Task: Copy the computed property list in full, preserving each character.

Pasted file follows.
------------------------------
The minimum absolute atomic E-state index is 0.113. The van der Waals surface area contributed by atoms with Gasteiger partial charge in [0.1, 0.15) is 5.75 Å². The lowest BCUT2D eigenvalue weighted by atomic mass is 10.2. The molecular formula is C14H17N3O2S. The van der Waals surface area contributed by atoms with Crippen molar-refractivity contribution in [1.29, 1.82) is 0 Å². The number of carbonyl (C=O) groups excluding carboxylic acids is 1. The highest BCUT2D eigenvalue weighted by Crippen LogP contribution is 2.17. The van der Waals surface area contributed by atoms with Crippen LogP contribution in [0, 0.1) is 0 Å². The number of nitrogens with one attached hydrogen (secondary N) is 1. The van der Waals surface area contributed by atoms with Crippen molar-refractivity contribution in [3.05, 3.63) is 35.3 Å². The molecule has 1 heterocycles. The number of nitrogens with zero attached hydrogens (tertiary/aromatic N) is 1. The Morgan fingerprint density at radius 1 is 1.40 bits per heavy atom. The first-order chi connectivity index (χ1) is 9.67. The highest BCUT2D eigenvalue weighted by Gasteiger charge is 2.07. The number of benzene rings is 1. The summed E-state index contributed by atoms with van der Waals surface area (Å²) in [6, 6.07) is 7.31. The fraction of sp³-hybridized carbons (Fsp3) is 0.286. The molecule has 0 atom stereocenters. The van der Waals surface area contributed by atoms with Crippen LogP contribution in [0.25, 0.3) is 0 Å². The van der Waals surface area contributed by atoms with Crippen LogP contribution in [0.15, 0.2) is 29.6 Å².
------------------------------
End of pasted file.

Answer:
The minimum absolute atomic E-state index is 0.113. The van der Waals surface area contributed by atoms with Gasteiger partial charge in [0.1, 0.15) is 5.75 Å². The lowest BCUT2D eigenvalue weighted by atomic mass is 10.2. The molecular formula is C14H17N3O2S. The van der Waals surface area contributed by atoms with Crippen molar-refractivity contribution in [1.29, 1.82) is 0 Å². The number of carbonyl (C=O) groups excluding carboxylic acids is 1. The highest BCUT2D eigenvalue weighted by Crippen LogP contribution is 2.17. The van der Waals surface area contributed by atoms with Crippen LogP contribution in [0, 0.1) is 0 Å². The number of nitrogens with one attached hydrogen (secondary N) is 1. The van der Waals surface area contributed by atoms with Crippen molar-refractivity contribution in [3.05, 3.63) is 35.3 Å². The molecule has 1 heterocycles. The number of nitrogens with zero attached hydrogens (tertiary/aromatic N) is 1. The Morgan fingerprint density at radius 1 is 1.40 bits per heavy atom. The first-order chi connectivity index (χ1) is 9.67. The highest BCUT2D eigenvalue weighted by Gasteiger charge is 2.07. The number of benzene rings is 1. The summed E-state index contributed by atoms with van der Waals surface area (Å²) in [6, 6.07) is 7.31. The fraction of sp³-hybridized carbons (Fsp3) is 0.286. The molecule has 0 atom stereocenters. The van der Waals surface area contributed by atoms with Crippen LogP contribution in [0.25, 0.3) is 0 Å². The van der Waals surface area contributed by atoms with Crippen LogP contribution in [0.15, 0.2) is 29.6 Å².